3) Configure the caption processing application with essential details about the target stream – these will let it know exactly where to send the captions. Specifications include:
a: The captioning or transcription service provider covering the event
b:.The streaming service being used. Common examples include YouTube Live Events, VideoLinq, UVault, and independent systems running the Wowza Streaming Engine software package.
c: A secure iCap Access Code for your event, or alternate method of reaching the caption processor. If you are working with an outside captioner, they will typically request this information well before the planned event or program so that they can test their connection to you.
d: Finally, pasting the URL at which your server accepts captioning input will allow the virtual caption encoder to send captions to it.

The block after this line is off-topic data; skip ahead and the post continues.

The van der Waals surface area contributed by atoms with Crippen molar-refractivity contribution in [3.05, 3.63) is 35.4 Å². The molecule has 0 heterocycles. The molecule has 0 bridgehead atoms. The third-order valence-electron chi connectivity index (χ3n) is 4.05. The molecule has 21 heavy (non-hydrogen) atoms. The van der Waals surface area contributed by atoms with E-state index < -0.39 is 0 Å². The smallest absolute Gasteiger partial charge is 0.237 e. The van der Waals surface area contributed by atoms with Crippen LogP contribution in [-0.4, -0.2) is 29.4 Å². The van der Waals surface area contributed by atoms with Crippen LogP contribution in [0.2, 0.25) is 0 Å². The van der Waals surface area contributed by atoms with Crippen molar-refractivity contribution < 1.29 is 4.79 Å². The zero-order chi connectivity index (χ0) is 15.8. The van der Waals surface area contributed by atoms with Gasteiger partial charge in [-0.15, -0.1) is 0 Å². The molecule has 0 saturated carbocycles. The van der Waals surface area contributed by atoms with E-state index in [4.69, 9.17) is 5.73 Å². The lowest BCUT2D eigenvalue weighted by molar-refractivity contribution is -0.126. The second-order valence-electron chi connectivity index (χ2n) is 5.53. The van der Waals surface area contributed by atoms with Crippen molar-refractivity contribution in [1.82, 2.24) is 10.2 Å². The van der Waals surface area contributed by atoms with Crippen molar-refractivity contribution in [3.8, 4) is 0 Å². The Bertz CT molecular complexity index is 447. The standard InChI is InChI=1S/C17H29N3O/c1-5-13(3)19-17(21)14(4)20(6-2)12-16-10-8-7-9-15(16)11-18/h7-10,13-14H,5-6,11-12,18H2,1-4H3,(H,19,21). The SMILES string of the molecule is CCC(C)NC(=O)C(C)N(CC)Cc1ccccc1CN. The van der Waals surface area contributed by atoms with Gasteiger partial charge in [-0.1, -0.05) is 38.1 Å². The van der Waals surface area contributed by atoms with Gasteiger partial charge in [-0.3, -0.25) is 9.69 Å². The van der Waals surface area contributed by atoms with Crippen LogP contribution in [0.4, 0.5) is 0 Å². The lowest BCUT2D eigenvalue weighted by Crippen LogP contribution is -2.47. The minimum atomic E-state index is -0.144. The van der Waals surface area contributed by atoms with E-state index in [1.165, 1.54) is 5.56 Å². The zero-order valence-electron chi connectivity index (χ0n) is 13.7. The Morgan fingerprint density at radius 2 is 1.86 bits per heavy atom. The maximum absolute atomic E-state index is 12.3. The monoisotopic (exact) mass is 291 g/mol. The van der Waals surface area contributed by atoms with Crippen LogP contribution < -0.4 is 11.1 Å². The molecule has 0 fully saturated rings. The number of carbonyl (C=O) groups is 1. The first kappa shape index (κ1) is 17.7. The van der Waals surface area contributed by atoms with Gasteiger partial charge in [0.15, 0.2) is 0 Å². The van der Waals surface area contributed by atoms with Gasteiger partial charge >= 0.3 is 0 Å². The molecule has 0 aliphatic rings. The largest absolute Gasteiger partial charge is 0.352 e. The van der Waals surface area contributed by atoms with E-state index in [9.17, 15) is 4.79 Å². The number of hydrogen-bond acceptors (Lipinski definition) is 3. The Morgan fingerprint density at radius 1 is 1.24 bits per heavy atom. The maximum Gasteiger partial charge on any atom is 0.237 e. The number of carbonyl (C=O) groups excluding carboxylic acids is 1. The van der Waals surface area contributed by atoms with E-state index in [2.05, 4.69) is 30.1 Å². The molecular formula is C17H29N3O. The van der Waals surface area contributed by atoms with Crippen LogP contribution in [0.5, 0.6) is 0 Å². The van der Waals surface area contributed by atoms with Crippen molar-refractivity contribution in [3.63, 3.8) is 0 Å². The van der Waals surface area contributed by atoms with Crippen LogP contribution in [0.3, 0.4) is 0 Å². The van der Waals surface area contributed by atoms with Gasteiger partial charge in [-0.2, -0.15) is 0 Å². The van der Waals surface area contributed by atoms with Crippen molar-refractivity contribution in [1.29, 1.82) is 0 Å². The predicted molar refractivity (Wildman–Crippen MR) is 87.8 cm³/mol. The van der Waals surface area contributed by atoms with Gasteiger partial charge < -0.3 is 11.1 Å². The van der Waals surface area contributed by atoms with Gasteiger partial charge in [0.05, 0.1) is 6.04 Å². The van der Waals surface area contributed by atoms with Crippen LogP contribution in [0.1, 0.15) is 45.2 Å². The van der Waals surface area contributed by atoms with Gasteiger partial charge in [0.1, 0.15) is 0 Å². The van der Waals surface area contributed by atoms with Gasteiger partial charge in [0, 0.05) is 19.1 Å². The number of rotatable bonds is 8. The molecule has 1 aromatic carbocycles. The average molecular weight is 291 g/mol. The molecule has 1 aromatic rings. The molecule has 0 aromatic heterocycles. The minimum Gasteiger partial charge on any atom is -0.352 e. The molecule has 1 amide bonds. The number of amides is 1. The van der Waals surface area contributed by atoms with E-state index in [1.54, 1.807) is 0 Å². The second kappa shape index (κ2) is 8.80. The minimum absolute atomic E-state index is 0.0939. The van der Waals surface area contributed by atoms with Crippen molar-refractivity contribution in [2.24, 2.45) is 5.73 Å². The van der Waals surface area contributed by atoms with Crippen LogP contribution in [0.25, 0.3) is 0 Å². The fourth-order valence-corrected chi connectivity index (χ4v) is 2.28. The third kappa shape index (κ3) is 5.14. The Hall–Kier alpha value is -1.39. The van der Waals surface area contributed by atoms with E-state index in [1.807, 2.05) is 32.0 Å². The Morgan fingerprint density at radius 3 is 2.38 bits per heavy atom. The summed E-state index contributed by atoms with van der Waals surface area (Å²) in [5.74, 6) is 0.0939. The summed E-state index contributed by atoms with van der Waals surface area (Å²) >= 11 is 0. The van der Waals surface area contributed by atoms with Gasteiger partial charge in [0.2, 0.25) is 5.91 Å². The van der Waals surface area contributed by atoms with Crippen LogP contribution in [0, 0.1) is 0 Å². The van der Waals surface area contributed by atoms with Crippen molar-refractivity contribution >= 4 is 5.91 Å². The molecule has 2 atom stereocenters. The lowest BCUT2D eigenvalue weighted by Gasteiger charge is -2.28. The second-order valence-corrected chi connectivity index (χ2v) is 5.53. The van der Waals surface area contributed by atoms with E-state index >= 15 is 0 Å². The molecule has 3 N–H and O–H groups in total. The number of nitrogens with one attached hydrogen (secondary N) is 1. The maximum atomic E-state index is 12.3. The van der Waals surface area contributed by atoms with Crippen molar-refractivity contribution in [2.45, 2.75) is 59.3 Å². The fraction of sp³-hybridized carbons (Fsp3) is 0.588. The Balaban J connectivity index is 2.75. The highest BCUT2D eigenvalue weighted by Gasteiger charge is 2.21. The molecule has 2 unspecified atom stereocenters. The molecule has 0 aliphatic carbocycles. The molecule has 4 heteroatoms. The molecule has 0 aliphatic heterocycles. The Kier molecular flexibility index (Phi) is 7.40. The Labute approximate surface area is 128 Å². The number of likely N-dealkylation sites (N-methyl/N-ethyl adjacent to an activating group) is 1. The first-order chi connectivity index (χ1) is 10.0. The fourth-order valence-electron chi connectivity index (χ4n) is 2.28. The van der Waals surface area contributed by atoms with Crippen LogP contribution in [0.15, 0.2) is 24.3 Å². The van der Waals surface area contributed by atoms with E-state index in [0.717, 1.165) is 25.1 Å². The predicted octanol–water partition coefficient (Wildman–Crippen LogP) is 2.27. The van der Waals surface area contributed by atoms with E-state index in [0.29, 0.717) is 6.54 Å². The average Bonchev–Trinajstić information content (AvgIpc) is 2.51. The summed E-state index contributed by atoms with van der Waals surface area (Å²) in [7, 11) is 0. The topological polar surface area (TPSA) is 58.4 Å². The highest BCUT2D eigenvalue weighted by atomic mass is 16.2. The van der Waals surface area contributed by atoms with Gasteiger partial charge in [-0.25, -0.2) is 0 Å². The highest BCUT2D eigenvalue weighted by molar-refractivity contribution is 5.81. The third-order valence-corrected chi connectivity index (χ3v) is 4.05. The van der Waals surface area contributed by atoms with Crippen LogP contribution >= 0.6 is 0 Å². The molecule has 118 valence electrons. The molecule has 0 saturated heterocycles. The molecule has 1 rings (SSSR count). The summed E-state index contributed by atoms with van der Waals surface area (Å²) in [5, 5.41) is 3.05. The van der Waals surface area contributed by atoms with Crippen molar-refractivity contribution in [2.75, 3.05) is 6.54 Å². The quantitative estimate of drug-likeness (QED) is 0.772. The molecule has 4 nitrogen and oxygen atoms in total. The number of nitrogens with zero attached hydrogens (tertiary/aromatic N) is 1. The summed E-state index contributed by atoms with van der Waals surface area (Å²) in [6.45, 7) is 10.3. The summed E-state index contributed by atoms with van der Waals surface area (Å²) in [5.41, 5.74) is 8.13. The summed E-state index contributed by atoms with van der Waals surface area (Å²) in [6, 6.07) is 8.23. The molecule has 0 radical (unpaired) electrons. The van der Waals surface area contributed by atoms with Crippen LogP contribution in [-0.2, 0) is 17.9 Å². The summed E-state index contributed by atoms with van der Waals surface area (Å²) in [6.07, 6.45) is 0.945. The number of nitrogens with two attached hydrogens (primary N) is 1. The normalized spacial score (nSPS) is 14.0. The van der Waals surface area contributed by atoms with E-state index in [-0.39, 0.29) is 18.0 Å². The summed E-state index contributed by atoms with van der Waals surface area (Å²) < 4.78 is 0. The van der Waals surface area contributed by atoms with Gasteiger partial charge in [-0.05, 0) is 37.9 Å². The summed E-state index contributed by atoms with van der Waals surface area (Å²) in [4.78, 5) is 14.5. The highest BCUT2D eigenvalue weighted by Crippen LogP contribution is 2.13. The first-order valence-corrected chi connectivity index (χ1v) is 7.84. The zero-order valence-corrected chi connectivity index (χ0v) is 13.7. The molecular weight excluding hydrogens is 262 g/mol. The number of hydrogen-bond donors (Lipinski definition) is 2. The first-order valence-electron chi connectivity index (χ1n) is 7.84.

4) Initiate the project via a “Create” button or similar.
Arranging for cloud captioning can be as easy as filling out a form.
From there, the video producer’s job is typically finished, and the remaining steps are required from the caption service provider when they begin their work:
1. The captioner receives the iCap Access Code or other access information that was created in the virtual caption encoder application.
2. He or she enters the iCap Access Code into their local live writing software, and provides captions through the same workflows typically used for live TV content or in-venue captioning/CART.
3. The virtual caption encoder routes these captions behind the scenes into your live-Web stream which is directly linked to the iCap Access Code being used.